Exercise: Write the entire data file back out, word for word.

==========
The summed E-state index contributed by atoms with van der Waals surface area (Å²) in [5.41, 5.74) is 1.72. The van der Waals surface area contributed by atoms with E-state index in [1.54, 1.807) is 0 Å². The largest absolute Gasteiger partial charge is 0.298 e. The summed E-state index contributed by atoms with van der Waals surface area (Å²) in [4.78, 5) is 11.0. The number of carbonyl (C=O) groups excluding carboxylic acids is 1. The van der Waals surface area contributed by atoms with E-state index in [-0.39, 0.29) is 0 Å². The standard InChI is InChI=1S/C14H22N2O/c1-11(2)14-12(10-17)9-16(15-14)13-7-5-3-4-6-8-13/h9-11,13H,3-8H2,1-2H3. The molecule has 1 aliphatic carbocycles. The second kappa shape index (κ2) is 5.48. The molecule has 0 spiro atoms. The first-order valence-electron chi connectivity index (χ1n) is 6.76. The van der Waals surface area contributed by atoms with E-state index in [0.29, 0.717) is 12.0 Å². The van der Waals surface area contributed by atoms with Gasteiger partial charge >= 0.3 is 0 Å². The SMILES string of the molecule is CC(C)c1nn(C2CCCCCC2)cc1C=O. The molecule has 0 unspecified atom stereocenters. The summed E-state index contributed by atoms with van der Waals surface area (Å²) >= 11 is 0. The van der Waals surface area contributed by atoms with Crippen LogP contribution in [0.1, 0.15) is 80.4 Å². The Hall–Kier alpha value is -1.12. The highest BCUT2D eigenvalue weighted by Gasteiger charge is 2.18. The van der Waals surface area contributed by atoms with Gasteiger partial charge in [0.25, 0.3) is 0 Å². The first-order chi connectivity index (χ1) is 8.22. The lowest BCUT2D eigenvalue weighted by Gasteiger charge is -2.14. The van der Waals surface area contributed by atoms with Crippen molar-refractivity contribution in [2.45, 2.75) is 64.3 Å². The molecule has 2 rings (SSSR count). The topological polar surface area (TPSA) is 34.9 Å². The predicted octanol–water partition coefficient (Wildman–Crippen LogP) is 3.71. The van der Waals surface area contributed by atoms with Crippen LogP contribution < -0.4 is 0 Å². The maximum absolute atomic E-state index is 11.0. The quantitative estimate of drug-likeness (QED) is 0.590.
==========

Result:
The summed E-state index contributed by atoms with van der Waals surface area (Å²) in [5.41, 5.74) is 1.72. The van der Waals surface area contributed by atoms with E-state index in [1.54, 1.807) is 0 Å². The largest absolute Gasteiger partial charge is 0.298 e. The summed E-state index contributed by atoms with van der Waals surface area (Å²) in [4.78, 5) is 11.0. The number of carbonyl (C=O) groups excluding carboxylic acids is 1. The van der Waals surface area contributed by atoms with E-state index in [-0.39, 0.29) is 0 Å². The standard InChI is InChI=1S/C14H22N2O/c1-11(2)14-12(10-17)9-16(15-14)13-7-5-3-4-6-8-13/h9-11,13H,3-8H2,1-2H3. The molecule has 1 aliphatic carbocycles. The second kappa shape index (κ2) is 5.48. The molecule has 0 spiro atoms. The first-order valence-electron chi connectivity index (χ1n) is 6.76. The van der Waals surface area contributed by atoms with E-state index in [0.29, 0.717) is 12.0 Å². The van der Waals surface area contributed by atoms with Gasteiger partial charge >= 0.3 is 0 Å². The SMILES string of the molecule is CC(C)c1nn(C2CCCCCC2)cc1C=O. The molecule has 0 unspecified atom stereocenters. The summed E-state index contributed by atoms with van der Waals surface area (Å²) >= 11 is 0. The van der Waals surface area contributed by atoms with Crippen LogP contribution in [0.1, 0.15) is 80.4 Å². The Hall–Kier alpha value is -1.12. The highest BCUT2D eigenvalue weighted by Gasteiger charge is 2.18. The van der Waals surface area contributed by atoms with Gasteiger partial charge in [0.25, 0.3) is 0 Å². The first-order chi connectivity index (χ1) is 8.22. The lowest BCUT2D eigenvalue weighted by Gasteiger charge is -2.14. The van der Waals surface area contributed by atoms with Crippen molar-refractivity contribution in [2.45, 2.75) is 64.3 Å². The molecule has 2 rings (SSSR count). The topological polar surface area (TPSA) is 34.9 Å². The predicted octanol–water partition coefficient (Wildman–Crippen LogP) is 3.71. The van der Waals surface area contributed by atoms with Crippen LogP contribution < -0.4 is 0 Å². The maximum absolute atomic E-state index is 11.0. The quantitative estimate of drug-likeness (QED) is 0.590.